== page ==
Instead of butter though, I used peanut oil. You also need much more of it and it’s good to get it much darker than when you’re making a light cream sauce.
Add your oil and flour to a medium pot and get it cooking over medium heat. Stir it frequently while it cooks to make sure it doesn’t burn.
After 15-20 minutes, it’ll resemble the color of peanut butter. This is about as light as you can go for gumbo. You could stop here if you wanted and proceed with the recipe.
Generally though, you’ll get a more flavorful gumbo if you continue to cook your roux for another 5-10 minutes so it gets really dark.
Like I said, this was my first gumbo so I wasn’t sure exactly how far you could go before burning the flour, but I got mine a few shades darker before deciding it was done. You might be able to go even darker, but this was the stage I stopped at and it made for a great gumbo.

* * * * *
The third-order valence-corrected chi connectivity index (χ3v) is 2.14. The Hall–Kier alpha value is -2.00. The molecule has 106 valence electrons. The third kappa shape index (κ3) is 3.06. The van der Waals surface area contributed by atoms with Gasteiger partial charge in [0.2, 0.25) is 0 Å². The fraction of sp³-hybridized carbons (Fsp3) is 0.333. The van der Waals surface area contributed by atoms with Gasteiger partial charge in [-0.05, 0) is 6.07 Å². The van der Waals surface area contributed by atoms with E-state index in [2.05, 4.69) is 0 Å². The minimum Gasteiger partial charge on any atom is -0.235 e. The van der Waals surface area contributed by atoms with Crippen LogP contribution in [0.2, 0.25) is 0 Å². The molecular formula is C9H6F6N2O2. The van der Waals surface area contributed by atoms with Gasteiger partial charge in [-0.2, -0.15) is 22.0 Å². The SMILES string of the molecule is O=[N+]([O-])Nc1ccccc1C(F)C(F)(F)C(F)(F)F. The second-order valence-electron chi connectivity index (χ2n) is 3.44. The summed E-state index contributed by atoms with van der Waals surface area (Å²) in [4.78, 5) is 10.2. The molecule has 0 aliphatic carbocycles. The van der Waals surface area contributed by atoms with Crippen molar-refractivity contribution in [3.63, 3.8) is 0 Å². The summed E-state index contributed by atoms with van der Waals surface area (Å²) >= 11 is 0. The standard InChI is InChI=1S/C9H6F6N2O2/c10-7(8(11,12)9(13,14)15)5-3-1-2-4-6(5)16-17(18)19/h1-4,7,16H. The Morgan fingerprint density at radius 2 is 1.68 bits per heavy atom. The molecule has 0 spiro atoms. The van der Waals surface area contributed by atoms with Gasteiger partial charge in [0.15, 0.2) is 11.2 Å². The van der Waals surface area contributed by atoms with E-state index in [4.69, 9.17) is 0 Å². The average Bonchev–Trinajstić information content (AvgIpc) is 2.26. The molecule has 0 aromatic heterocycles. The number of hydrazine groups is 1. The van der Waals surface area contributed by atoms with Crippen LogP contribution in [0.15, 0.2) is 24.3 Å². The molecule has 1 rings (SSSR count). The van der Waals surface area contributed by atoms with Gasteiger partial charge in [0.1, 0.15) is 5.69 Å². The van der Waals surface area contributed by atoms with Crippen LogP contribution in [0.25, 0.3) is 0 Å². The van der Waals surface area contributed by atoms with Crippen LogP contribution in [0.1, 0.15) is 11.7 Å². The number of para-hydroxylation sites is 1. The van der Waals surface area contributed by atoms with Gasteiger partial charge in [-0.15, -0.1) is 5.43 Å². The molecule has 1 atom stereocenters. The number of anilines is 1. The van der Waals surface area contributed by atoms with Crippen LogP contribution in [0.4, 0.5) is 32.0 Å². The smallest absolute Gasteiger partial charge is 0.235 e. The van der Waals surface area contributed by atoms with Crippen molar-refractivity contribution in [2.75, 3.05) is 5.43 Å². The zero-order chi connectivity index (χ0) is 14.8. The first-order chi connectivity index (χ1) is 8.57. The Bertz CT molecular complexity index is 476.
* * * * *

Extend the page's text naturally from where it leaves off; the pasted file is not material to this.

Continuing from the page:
It’s really important to stop the cooking of the roux when it reaches the color you want. It could keep cooking and possibly burn.
The easiest way to stop the cooking is to stir in about half of the finishing veggies that you’ll need for the finished gumbo. Stir these in and it’ll stop the roux from cooking and actually cook the veggies a bit at the same time.
Finishing the Gumbo
The gumbo is really easy to finish at this point.
Take your other half of the finishing veggies (onions, scallions, pepper, celery) and saute them on medium in a drizzle of oil until they are soft. You don’t want them browned, just soft. This will bring out some of the sweet flavors of the veggies.
Just 4-5 minutes of cooking should do the trick.